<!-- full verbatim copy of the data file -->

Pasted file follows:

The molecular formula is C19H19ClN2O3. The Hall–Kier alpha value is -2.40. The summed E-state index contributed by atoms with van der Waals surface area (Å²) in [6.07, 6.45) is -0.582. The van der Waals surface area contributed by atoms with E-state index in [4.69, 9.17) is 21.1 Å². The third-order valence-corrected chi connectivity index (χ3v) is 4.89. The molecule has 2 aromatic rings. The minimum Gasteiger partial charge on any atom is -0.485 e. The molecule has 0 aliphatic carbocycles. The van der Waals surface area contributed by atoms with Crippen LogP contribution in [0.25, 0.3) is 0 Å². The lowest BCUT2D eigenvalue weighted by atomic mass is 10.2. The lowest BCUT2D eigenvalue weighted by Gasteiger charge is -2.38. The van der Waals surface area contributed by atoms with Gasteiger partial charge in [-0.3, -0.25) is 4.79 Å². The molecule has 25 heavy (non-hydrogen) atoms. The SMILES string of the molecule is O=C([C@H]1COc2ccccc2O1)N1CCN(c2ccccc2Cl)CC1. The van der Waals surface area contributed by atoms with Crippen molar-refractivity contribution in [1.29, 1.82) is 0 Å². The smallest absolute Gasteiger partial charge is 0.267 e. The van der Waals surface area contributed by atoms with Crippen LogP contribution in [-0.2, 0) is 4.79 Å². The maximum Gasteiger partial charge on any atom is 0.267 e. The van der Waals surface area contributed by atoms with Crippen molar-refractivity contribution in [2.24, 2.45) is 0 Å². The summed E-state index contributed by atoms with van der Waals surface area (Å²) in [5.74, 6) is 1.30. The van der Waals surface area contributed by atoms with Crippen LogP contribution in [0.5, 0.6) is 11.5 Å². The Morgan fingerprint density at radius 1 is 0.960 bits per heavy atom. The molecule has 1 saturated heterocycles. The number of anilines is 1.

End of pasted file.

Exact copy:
The molecular formula is C19H19ClN2O3. The Hall–Kier alpha value is -2.40. The summed E-state index contributed by atoms with van der Waals surface area (Å²) in [6.07, 6.45) is -0.582. The van der Waals surface area contributed by atoms with E-state index in [4.69, 9.17) is 21.1 Å². The third-order valence-corrected chi connectivity index (χ3v) is 4.89. The molecule has 2 aromatic rings. The minimum Gasteiger partial charge on any atom is -0.485 e. The molecule has 0 aliphatic carbocycles. The van der Waals surface area contributed by atoms with Crippen LogP contribution in [0.25, 0.3) is 0 Å². The lowest BCUT2D eigenvalue weighted by atomic mass is 10.2. The lowest BCUT2D eigenvalue weighted by Gasteiger charge is -2.38. The van der Waals surface area contributed by atoms with Gasteiger partial charge in [-0.3, -0.25) is 4.79 Å². The molecule has 25 heavy (non-hydrogen) atoms. The SMILES string of the molecule is O=C([C@H]1COc2ccccc2O1)N1CCN(c2ccccc2Cl)CC1. The van der Waals surface area contributed by atoms with Crippen molar-refractivity contribution in [1.29, 1.82) is 0 Å². The smallest absolute Gasteiger partial charge is 0.267 e. The van der Waals surface area contributed by atoms with Crippen LogP contribution in [-0.2, 0) is 4.79 Å². The maximum Gasteiger partial charge on any atom is 0.267 e. The van der Waals surface area contributed by atoms with Crippen molar-refractivity contribution in [2.24, 2.45) is 0 Å². The summed E-state index contributed by atoms with van der Waals surface area (Å²) in [5.74, 6) is 1.30. The van der Waals surface area contributed by atoms with Crippen LogP contribution in [0.5, 0.6) is 11.5 Å². The Morgan fingerprint density at radius 1 is 0.960 bits per heavy atom. The molecule has 1 saturated heterocycles. The number of anilines is 1.